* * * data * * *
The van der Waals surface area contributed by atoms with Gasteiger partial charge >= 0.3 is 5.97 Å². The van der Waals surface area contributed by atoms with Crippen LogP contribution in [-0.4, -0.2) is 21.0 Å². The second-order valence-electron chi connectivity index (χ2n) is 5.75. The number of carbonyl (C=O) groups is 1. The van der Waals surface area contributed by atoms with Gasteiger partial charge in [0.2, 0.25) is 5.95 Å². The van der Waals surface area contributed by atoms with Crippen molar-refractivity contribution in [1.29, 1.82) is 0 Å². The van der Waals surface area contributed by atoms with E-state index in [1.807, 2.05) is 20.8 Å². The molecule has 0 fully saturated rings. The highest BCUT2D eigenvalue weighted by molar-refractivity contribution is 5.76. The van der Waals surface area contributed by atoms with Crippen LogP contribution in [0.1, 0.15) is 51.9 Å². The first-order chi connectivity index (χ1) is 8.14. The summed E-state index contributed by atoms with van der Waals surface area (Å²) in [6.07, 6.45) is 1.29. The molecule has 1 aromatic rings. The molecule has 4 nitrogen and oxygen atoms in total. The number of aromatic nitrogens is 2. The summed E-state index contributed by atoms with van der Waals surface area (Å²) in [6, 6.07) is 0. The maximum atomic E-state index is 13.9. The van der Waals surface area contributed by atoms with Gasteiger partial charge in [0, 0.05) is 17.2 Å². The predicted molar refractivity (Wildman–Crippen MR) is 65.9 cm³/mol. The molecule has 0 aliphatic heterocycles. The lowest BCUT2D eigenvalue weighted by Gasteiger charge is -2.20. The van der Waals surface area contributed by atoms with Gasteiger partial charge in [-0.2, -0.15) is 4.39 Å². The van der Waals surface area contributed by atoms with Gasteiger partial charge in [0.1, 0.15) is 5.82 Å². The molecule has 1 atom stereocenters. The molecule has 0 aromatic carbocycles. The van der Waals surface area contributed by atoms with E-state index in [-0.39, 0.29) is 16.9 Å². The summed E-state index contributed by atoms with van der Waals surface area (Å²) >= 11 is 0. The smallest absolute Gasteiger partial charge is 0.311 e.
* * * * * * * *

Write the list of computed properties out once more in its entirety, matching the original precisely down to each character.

The van der Waals surface area contributed by atoms with Gasteiger partial charge >= 0.3 is 5.97 Å². The van der Waals surface area contributed by atoms with Crippen LogP contribution in [-0.4, -0.2) is 21.0 Å². The second-order valence-electron chi connectivity index (χ2n) is 5.75. The number of carbonyl (C=O) groups is 1. The van der Waals surface area contributed by atoms with Gasteiger partial charge in [0.2, 0.25) is 5.95 Å². The van der Waals surface area contributed by atoms with Crippen molar-refractivity contribution in [1.29, 1.82) is 0 Å². The van der Waals surface area contributed by atoms with E-state index in [1.807, 2.05) is 20.8 Å². The molecule has 0 fully saturated rings. The highest BCUT2D eigenvalue weighted by molar-refractivity contribution is 5.76. The van der Waals surface area contributed by atoms with Crippen LogP contribution in [0.1, 0.15) is 51.9 Å². The first-order chi connectivity index (χ1) is 8.14. The summed E-state index contributed by atoms with van der Waals surface area (Å²) in [6.07, 6.45) is 1.29. The molecule has 1 aromatic rings. The molecule has 4 nitrogen and oxygen atoms in total. The number of aromatic nitrogens is 2. The summed E-state index contributed by atoms with van der Waals surface area (Å²) in [6, 6.07) is 0. The maximum atomic E-state index is 13.9. The van der Waals surface area contributed by atoms with Gasteiger partial charge in [0, 0.05) is 17.2 Å². The predicted molar refractivity (Wildman–Crippen MR) is 65.9 cm³/mol. The molecule has 0 aliphatic heterocycles. The lowest BCUT2D eigenvalue weighted by Gasteiger charge is -2.20. The van der Waals surface area contributed by atoms with Gasteiger partial charge in [-0.2, -0.15) is 4.39 Å². The van der Waals surface area contributed by atoms with Gasteiger partial charge in [0.1, 0.15) is 5.82 Å². The molecule has 1 atom stereocenters. The molecule has 0 aromatic carbocycles. The van der Waals surface area contributed by atoms with E-state index in [-0.39, 0.29) is 16.9 Å². The summed E-state index contributed by atoms with van der Waals surface area (Å²) >= 11 is 0. The smallest absolute Gasteiger partial charge is 0.311 e.